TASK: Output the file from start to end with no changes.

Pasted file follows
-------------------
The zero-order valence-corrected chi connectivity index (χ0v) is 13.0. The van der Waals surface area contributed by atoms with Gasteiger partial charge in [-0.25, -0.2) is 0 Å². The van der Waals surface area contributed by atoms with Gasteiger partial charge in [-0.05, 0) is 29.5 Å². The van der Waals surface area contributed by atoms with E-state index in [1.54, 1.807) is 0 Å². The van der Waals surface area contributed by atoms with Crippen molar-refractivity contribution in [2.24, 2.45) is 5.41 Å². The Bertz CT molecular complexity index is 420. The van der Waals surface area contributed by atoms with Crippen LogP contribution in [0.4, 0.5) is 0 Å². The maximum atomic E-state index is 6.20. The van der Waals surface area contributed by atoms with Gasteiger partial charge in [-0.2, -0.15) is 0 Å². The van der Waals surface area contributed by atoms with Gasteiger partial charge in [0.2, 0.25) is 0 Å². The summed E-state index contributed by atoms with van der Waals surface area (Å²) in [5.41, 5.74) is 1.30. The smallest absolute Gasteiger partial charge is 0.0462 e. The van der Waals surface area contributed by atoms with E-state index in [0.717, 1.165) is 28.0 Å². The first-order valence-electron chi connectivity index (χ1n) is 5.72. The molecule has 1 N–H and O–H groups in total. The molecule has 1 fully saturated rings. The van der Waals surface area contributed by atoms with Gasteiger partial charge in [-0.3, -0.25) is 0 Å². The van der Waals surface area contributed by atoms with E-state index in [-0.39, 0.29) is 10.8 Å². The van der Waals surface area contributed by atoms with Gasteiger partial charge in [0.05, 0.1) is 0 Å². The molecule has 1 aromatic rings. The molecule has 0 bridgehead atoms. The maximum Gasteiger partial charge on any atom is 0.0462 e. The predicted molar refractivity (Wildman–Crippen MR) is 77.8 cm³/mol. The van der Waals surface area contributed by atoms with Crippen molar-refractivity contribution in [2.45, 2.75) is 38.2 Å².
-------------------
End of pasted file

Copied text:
The zero-order valence-corrected chi connectivity index (χ0v) is 13.0. The van der Waals surface area contributed by atoms with Gasteiger partial charge in [-0.25, -0.2) is 0 Å². The van der Waals surface area contributed by atoms with Gasteiger partial charge in [-0.05, 0) is 29.5 Å². The van der Waals surface area contributed by atoms with E-state index in [1.54, 1.807) is 0 Å². The van der Waals surface area contributed by atoms with Crippen molar-refractivity contribution in [2.24, 2.45) is 5.41 Å². The Bertz CT molecular complexity index is 420. The van der Waals surface area contributed by atoms with Crippen LogP contribution in [0.4, 0.5) is 0 Å². The maximum atomic E-state index is 6.20. The van der Waals surface area contributed by atoms with Gasteiger partial charge in [-0.2, -0.15) is 0 Å². The van der Waals surface area contributed by atoms with Gasteiger partial charge in [0.2, 0.25) is 0 Å². The summed E-state index contributed by atoms with van der Waals surface area (Å²) in [5.41, 5.74) is 1.30. The smallest absolute Gasteiger partial charge is 0.0462 e. The van der Waals surface area contributed by atoms with E-state index in [0.717, 1.165) is 28.0 Å². The first-order valence-electron chi connectivity index (χ1n) is 5.72. The molecule has 1 N–H and O–H groups in total. The molecule has 1 fully saturated rings. The van der Waals surface area contributed by atoms with Gasteiger partial charge in [-0.3, -0.25) is 0 Å². The van der Waals surface area contributed by atoms with E-state index in [-0.39, 0.29) is 10.8 Å². The van der Waals surface area contributed by atoms with Gasteiger partial charge in [0.05, 0.1) is 0 Å². The molecule has 1 aromatic rings. The molecule has 0 bridgehead atoms. The maximum Gasteiger partial charge on any atom is 0.0462 e. The predicted molar refractivity (Wildman–Crippen MR) is 77.8 cm³/mol. The van der Waals surface area contributed by atoms with Crippen molar-refractivity contribution in [2.45, 2.75) is 38.2 Å².